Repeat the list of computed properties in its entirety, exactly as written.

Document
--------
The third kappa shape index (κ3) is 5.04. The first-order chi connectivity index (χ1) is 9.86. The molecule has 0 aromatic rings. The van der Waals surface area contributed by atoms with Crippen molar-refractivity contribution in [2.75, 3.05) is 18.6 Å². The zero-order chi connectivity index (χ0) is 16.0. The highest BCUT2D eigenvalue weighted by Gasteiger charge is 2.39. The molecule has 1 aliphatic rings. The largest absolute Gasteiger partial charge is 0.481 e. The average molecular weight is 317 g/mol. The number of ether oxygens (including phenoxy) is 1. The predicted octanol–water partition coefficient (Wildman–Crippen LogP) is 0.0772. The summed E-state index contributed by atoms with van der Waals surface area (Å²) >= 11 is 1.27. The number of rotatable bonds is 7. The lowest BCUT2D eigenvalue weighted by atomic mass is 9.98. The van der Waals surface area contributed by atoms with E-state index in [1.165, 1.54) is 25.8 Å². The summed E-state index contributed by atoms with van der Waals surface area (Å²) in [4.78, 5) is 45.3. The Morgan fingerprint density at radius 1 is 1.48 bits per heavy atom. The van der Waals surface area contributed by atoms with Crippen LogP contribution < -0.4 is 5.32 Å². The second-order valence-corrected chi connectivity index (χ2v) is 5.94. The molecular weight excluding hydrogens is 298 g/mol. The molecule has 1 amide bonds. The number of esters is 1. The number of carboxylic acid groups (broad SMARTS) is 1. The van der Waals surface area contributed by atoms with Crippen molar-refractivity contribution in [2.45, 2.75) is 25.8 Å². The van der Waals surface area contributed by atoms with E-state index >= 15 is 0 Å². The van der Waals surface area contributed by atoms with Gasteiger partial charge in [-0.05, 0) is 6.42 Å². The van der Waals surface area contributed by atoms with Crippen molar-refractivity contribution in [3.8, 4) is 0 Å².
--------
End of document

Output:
The third kappa shape index (κ3) is 5.04. The first-order chi connectivity index (χ1) is 9.86. The molecule has 0 aromatic rings. The van der Waals surface area contributed by atoms with Crippen molar-refractivity contribution in [2.75, 3.05) is 18.6 Å². The zero-order chi connectivity index (χ0) is 16.0. The highest BCUT2D eigenvalue weighted by Gasteiger charge is 2.39. The molecule has 1 aliphatic rings. The largest absolute Gasteiger partial charge is 0.481 e. The average molecular weight is 317 g/mol. The number of ether oxygens (including phenoxy) is 1. The predicted octanol–water partition coefficient (Wildman–Crippen LogP) is 0.0772. The summed E-state index contributed by atoms with van der Waals surface area (Å²) >= 11 is 1.27. The number of rotatable bonds is 7. The lowest BCUT2D eigenvalue weighted by atomic mass is 9.98. The van der Waals surface area contributed by atoms with E-state index in [1.165, 1.54) is 25.8 Å². The summed E-state index contributed by atoms with van der Waals surface area (Å²) in [4.78, 5) is 45.3. The Morgan fingerprint density at radius 1 is 1.48 bits per heavy atom. The van der Waals surface area contributed by atoms with Crippen LogP contribution < -0.4 is 5.32 Å². The second-order valence-corrected chi connectivity index (χ2v) is 5.94. The molecular weight excluding hydrogens is 298 g/mol. The molecule has 1 amide bonds. The number of esters is 1. The number of carboxylic acid groups (broad SMARTS) is 1. The van der Waals surface area contributed by atoms with Crippen molar-refractivity contribution in [2.45, 2.75) is 25.8 Å². The van der Waals surface area contributed by atoms with E-state index >= 15 is 0 Å². The van der Waals surface area contributed by atoms with Gasteiger partial charge in [-0.05, 0) is 6.42 Å². The van der Waals surface area contributed by atoms with Crippen molar-refractivity contribution in [3.8, 4) is 0 Å².